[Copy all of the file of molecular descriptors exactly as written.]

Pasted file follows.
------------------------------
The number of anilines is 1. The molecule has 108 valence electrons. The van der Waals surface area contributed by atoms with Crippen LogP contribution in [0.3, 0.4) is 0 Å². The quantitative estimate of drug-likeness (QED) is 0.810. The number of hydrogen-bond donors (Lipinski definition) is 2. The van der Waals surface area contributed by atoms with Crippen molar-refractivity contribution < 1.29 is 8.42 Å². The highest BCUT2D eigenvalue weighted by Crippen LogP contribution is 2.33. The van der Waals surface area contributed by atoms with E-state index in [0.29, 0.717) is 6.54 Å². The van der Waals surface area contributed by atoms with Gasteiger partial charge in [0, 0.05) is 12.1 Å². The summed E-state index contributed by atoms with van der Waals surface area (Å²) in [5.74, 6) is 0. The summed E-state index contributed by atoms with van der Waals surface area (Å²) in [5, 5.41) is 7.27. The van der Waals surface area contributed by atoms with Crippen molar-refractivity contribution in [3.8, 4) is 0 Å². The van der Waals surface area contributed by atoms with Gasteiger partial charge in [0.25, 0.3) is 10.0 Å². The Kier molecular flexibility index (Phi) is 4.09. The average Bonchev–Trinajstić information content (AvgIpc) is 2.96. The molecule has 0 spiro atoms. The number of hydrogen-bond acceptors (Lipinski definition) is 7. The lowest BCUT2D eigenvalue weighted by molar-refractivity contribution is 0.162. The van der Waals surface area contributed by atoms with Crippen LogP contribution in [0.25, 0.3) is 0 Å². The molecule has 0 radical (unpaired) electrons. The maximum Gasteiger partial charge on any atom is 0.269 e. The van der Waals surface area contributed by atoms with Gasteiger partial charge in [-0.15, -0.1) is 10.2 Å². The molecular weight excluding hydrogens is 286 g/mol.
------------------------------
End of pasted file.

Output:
The number of anilines is 1. The molecule has 108 valence electrons. The van der Waals surface area contributed by atoms with Crippen LogP contribution in [0.3, 0.4) is 0 Å². The quantitative estimate of drug-likeness (QED) is 0.810. The number of hydrogen-bond donors (Lipinski definition) is 2. The van der Waals surface area contributed by atoms with Crippen molar-refractivity contribution < 1.29 is 8.42 Å². The highest BCUT2D eigenvalue weighted by Crippen LogP contribution is 2.33. The van der Waals surface area contributed by atoms with E-state index in [0.29, 0.717) is 6.54 Å². The van der Waals surface area contributed by atoms with Gasteiger partial charge in [0, 0.05) is 12.1 Å². The summed E-state index contributed by atoms with van der Waals surface area (Å²) in [5.74, 6) is 0. The summed E-state index contributed by atoms with van der Waals surface area (Å²) in [5, 5.41) is 7.27. The van der Waals surface area contributed by atoms with Crippen molar-refractivity contribution in [3.8, 4) is 0 Å². The van der Waals surface area contributed by atoms with Gasteiger partial charge in [0.25, 0.3) is 10.0 Å². The Kier molecular flexibility index (Phi) is 4.09. The average Bonchev–Trinajstić information content (AvgIpc) is 2.96. The molecule has 0 spiro atoms. The number of hydrogen-bond acceptors (Lipinski definition) is 7. The lowest BCUT2D eigenvalue weighted by molar-refractivity contribution is 0.162. The van der Waals surface area contributed by atoms with Crippen LogP contribution in [0.25, 0.3) is 0 Å². The molecule has 0 radical (unpaired) electrons. The maximum Gasteiger partial charge on any atom is 0.269 e. The van der Waals surface area contributed by atoms with Gasteiger partial charge in [-0.15, -0.1) is 10.2 Å². The molecular weight excluding hydrogens is 286 g/mol.